Looking After Your Hearing Aids

By: Jay Ta
Copyright (c) 2008 Jay Ta

A hearing aid needs to be maintained and looked after to ensure it is working at its best potential. Not only will this ensure you are getting the best out of your hearing aid but it will prolong its life.

There are behind-the-ear and in-the-ear hearing aids both need to be looked after and maintained.

Behind-the-ear hearing aid should be cleaned every night if not at least once a week. Remove the ear mould and tubing which needs to washed in warm soapy water and rinsed. Do not dry them, leave them to dry themselves. Once cleaned and dried then fit them back to your hearing aid.

The hearing aid itself shouldd be cleaned with a soft dry cloth only as any solutions may damage the hearing aid.

The tube will need to be replaced every three to six months; this will prevent cracks and hardening of the tube. You should be shown how to replace the tube by your dispenser. If you have two hearing aids ensure you keep each mould and tube with the right hearing aid to put it all back correctly.

In-the-ear hearing aids have no tubes to detach and clean, you should clean the aid with a dry soft cloth or tissue. Do not use any liquid on the hearing aid as it may damage it, only use the cloth.

Some in-the-ear hearing aids come with a wax pick and instructions how to clean.

Not only do you need to ensure that your hearing aid has been cleaned regularly but change the battery often. If the sounds become quieter, distorted, crackling then change the battery. It is a good idea to carry your spare battery with you just in case. Some hearing aids may have a slight beeping noise when the battery needs to be changed.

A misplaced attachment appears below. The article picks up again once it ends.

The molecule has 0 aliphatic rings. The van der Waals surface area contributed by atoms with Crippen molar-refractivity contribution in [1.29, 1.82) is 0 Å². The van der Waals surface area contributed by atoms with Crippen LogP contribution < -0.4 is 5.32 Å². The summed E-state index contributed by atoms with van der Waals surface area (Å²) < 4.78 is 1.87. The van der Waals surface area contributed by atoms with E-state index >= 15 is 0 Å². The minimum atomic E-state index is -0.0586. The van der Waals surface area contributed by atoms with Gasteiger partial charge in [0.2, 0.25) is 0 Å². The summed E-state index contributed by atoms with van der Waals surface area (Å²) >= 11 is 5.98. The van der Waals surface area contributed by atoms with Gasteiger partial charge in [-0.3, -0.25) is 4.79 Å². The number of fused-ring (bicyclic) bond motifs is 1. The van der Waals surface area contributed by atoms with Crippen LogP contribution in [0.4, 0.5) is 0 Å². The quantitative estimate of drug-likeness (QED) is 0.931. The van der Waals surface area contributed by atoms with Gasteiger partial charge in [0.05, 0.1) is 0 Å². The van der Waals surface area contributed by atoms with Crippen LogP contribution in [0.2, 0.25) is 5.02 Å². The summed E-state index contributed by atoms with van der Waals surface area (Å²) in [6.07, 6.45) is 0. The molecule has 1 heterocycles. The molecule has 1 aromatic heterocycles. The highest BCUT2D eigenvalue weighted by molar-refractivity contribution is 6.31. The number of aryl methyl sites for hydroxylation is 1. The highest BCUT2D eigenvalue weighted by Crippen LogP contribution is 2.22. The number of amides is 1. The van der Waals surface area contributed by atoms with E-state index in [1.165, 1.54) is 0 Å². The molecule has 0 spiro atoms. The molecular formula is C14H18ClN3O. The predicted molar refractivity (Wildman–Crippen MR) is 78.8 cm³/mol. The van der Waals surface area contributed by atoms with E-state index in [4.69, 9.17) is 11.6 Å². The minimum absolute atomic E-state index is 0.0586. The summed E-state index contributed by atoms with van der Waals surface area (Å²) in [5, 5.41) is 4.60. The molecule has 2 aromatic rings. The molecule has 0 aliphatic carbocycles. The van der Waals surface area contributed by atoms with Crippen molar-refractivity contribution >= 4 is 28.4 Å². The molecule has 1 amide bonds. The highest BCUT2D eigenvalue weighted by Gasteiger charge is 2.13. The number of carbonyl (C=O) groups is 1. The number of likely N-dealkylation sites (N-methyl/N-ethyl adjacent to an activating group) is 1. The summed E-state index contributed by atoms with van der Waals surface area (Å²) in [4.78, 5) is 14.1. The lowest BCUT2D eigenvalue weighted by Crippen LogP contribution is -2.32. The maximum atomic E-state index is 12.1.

With NHS hearing aids the batteries should be supplied free of charge which you should be able to collect form any local hearing centre with your record book. Privately bought hearing aids you will have to buy batteries which you can normally get from local chemists.

Hearing aids should be kept away from water, heat, hair products and body sprays as they may damage it. Try and take your hearing aid out when you go to sleep and turn it off to save the battery. Turning the hearing aid off whenever you are not using the hearing aid can help maintain the battery.

There are many common problems which occur with hearing aids but to establish which problem you should go through a checklist. It may sound simple but always check the hearing aid is on, the volume is up, not on setting 'T', the battery is in correctly and change battery if needed.

All these points may sound like common sense but they are easily done.

Remember to look after your hearing aid and it will last longer.
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